VIEWPOINT: SRO and the Police Commission

I always thought I knew what racism looked like. I believed that if I saw it firsthand, I would be able to identify it and call it out. But what if racism doesn’t look the way you thought it would? What if it’s not overt but veiled in an attempt to uphold the status quo? How then do you put your finger on the exact words that made your hair stand and a chill go down your back? I am not sure if I know the answer to my own question, but I will give it a try.
For the last year, students have been demanding the removal of the School Resource Officer from Claremont schools. They have called in to City Council meetings, school board meetings, police commission meetings, held protests and told their stories hundreds of times.
In response, the Police Commission created an Ad Hoc committee to dive into the issue and bring a recommendation to the Commission for a vote. Last Thursday, they presented their findings and recommendation to remove the SRO effective June 2022. They recommended that the Council create a working group made up of stakeholders from across the community to create a student safety program that works for everyone and is effective and data driven. This is where things began to take a turn.
Racism isn’t just hateful language. It can be a twist and turn of facts to negate the needs of people of color. It can be deflection that attempts to divert attention away from talking about racial inequities in the data or lived experience.
Data reveal that the SRO disproportionately cites and arrests Black and Brown students as compared to their percentage of the student body. Numerous peer-reviewed studies conclude that SRO programs have no discernable benefits, and in fact have been found to be detrimental to students of color.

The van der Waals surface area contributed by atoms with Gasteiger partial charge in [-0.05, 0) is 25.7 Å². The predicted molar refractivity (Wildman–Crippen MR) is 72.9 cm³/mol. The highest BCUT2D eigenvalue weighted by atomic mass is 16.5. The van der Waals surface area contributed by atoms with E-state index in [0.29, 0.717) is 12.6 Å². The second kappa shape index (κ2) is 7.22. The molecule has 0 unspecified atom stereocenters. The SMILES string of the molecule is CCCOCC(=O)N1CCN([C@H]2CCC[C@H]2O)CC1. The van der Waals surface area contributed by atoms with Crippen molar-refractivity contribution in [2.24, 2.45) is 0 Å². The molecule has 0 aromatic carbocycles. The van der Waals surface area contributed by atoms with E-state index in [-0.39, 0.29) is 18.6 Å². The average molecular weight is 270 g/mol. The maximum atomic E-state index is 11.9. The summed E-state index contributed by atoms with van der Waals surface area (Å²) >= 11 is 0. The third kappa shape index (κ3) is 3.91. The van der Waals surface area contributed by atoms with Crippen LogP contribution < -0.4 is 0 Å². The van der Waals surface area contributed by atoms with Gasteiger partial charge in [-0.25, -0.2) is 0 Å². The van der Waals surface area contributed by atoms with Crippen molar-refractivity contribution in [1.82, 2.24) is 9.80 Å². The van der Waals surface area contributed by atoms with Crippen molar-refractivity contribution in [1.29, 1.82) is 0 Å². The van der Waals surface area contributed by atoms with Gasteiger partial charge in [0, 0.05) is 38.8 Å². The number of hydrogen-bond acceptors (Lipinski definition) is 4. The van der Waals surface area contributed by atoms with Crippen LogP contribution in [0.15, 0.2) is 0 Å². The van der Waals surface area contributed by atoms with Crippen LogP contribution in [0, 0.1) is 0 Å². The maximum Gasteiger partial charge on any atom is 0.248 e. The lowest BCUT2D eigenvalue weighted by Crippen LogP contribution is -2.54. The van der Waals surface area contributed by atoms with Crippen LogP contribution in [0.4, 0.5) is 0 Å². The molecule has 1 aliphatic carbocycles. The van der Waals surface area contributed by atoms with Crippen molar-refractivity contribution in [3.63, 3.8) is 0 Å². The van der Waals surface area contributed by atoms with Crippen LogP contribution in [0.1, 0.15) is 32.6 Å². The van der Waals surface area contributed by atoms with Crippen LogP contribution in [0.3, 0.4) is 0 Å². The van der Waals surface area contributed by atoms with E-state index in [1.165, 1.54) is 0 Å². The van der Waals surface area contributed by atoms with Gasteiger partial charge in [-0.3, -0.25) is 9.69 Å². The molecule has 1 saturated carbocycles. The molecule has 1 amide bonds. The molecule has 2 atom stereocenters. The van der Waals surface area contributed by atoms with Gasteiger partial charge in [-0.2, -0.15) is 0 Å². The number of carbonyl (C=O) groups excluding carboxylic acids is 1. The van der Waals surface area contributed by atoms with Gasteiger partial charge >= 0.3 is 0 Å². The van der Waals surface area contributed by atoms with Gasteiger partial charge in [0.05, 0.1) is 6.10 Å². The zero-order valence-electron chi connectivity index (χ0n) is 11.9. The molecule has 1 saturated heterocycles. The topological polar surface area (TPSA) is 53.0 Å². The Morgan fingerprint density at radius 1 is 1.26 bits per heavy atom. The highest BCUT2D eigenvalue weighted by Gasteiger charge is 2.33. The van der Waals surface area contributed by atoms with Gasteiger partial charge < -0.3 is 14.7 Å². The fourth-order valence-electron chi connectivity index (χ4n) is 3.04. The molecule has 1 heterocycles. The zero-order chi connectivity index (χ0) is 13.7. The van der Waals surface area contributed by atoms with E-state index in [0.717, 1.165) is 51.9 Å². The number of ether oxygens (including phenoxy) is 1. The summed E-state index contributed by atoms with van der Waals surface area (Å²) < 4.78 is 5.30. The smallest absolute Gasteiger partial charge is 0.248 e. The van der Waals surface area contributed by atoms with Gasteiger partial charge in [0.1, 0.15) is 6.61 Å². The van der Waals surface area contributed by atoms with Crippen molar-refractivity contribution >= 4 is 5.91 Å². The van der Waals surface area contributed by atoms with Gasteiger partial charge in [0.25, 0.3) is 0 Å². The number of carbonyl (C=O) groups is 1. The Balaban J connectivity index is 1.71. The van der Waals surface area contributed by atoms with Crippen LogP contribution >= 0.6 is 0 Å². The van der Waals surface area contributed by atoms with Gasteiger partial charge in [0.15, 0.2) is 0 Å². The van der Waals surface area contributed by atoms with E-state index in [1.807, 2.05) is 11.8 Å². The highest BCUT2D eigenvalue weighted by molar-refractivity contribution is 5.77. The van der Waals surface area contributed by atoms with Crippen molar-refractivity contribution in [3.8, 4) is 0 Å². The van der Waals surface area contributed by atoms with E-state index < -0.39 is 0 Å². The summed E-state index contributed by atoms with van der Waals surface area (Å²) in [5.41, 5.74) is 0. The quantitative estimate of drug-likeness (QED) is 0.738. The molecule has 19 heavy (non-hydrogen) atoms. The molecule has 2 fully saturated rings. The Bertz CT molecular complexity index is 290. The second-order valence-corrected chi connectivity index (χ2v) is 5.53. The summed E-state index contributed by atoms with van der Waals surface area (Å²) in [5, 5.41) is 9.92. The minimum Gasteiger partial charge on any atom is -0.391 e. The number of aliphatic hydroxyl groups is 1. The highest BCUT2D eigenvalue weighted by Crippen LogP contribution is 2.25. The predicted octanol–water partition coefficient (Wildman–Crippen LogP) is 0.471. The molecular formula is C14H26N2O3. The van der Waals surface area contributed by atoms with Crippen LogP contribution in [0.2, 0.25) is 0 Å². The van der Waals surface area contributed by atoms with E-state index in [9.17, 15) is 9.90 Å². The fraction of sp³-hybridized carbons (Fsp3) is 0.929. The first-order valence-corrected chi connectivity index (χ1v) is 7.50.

But when presented with facts, Chief Vander Veen used a common strategy of those obstructing progress —she ignored the data and instead relied on fear to drive the vote, implying the whole community would be less safe without the SRO.
Commissioner Mason said the data was not statistically significant and that you could not conclude that there are racial disparities. Commissioner Huang claimed that the recommendation was more of an emotional plea than a report. Commissioner Strash said he wanted data from Southern California, not national studies. Chief Vander Veen even went as far to imply that she would not be comfortable remaining Chief if the SRO position is removed.

So why are these responses racist?
When we allow white people in positions of power to override the experiences of people of color and clear evidence of racial inequities, we uphold structural racism. When we dismiss facts as “emotional pleas”, it reflects a paternalistic attitude toward the lived experience of people of color in an attempt to discredit their argument. When we challenge the validity of facts that have been studied across the nation, we reveal our sense of privilege and perceived communal exceptionalism. When a police chief counters a report presented in good faith with a threat to resign should the decision not go her way, that is a pressure tactic that plays on the fears of citizens.
When a commissioner claims to be listening to the majority, but that majority is and always has been white, they are upholding racist practices in our community. The students and data have made it clear – the SRO negatively impacts mental health and criminalizes Black and Brown students. If that is not enough to convince the commission to recommend the removal of the position, they are not fit to represent this community. They are not part of the solution; they are part of the problem.

Noah Winnick
Cofounder of Claremont Change


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